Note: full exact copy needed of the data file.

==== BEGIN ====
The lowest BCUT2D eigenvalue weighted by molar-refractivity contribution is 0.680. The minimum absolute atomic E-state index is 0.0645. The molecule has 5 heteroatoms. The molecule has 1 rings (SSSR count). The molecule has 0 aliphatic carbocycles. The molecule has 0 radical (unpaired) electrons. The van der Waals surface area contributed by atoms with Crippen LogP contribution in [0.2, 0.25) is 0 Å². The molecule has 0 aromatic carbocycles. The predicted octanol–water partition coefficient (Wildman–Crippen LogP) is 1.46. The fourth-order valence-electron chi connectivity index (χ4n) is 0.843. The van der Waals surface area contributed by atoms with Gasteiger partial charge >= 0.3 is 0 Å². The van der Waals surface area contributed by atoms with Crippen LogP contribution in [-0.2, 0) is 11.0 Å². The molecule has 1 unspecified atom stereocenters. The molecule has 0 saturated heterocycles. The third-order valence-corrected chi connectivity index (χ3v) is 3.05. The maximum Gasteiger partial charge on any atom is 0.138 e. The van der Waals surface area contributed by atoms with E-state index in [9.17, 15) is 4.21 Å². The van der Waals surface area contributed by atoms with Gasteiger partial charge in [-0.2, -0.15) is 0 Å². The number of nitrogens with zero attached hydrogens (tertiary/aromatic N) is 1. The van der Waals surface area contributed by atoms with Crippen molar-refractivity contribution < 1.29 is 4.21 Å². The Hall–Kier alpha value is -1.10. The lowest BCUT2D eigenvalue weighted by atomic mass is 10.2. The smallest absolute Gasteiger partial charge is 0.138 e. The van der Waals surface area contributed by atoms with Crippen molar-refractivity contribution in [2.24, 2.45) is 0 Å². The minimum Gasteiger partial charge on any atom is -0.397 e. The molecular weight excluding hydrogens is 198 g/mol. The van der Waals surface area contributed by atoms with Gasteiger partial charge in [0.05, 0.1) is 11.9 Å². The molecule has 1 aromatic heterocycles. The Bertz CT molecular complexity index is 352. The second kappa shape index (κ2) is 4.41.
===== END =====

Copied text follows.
The lowest BCUT2D eigenvalue weighted by molar-refractivity contribution is 0.680. The minimum absolute atomic E-state index is 0.0645. The molecule has 5 heteroatoms. The molecule has 1 rings (SSSR count). The molecule has 0 aliphatic carbocycles. The molecule has 0 radical (unpaired) electrons. The van der Waals surface area contributed by atoms with Crippen LogP contribution in [0.2, 0.25) is 0 Å². The molecule has 0 aromatic carbocycles. The predicted octanol–water partition coefficient (Wildman–Crippen LogP) is 1.46. The fourth-order valence-electron chi connectivity index (χ4n) is 0.843. The van der Waals surface area contributed by atoms with Gasteiger partial charge >= 0.3 is 0 Å². The van der Waals surface area contributed by atoms with Crippen LogP contribution in [-0.2, 0) is 11.0 Å². The molecule has 1 unspecified atom stereocenters. The molecule has 0 saturated heterocycles. The third-order valence-corrected chi connectivity index (χ3v) is 3.05. The maximum Gasteiger partial charge on any atom is 0.138 e. The van der Waals surface area contributed by atoms with E-state index in [9.17, 15) is 4.21 Å². The van der Waals surface area contributed by atoms with Gasteiger partial charge in [-0.2, -0.15) is 0 Å². The number of nitrogens with zero attached hydrogens (tertiary/aromatic N) is 1. The van der Waals surface area contributed by atoms with Crippen molar-refractivity contribution < 1.29 is 4.21 Å². The Hall–Kier alpha value is -1.10. The lowest BCUT2D eigenvalue weighted by atomic mass is 10.2. The smallest absolute Gasteiger partial charge is 0.138 e. The van der Waals surface area contributed by atoms with Crippen molar-refractivity contribution in [2.24, 2.45) is 0 Å². The minimum Gasteiger partial charge on any atom is -0.397 e. The molecular weight excluding hydrogens is 198 g/mol. The van der Waals surface area contributed by atoms with Gasteiger partial charge in [0.05, 0.1) is 11.9 Å². The molecule has 1 aromatic heterocycles. The Bertz CT molecular complexity index is 352. The second kappa shape index (κ2) is 4.41.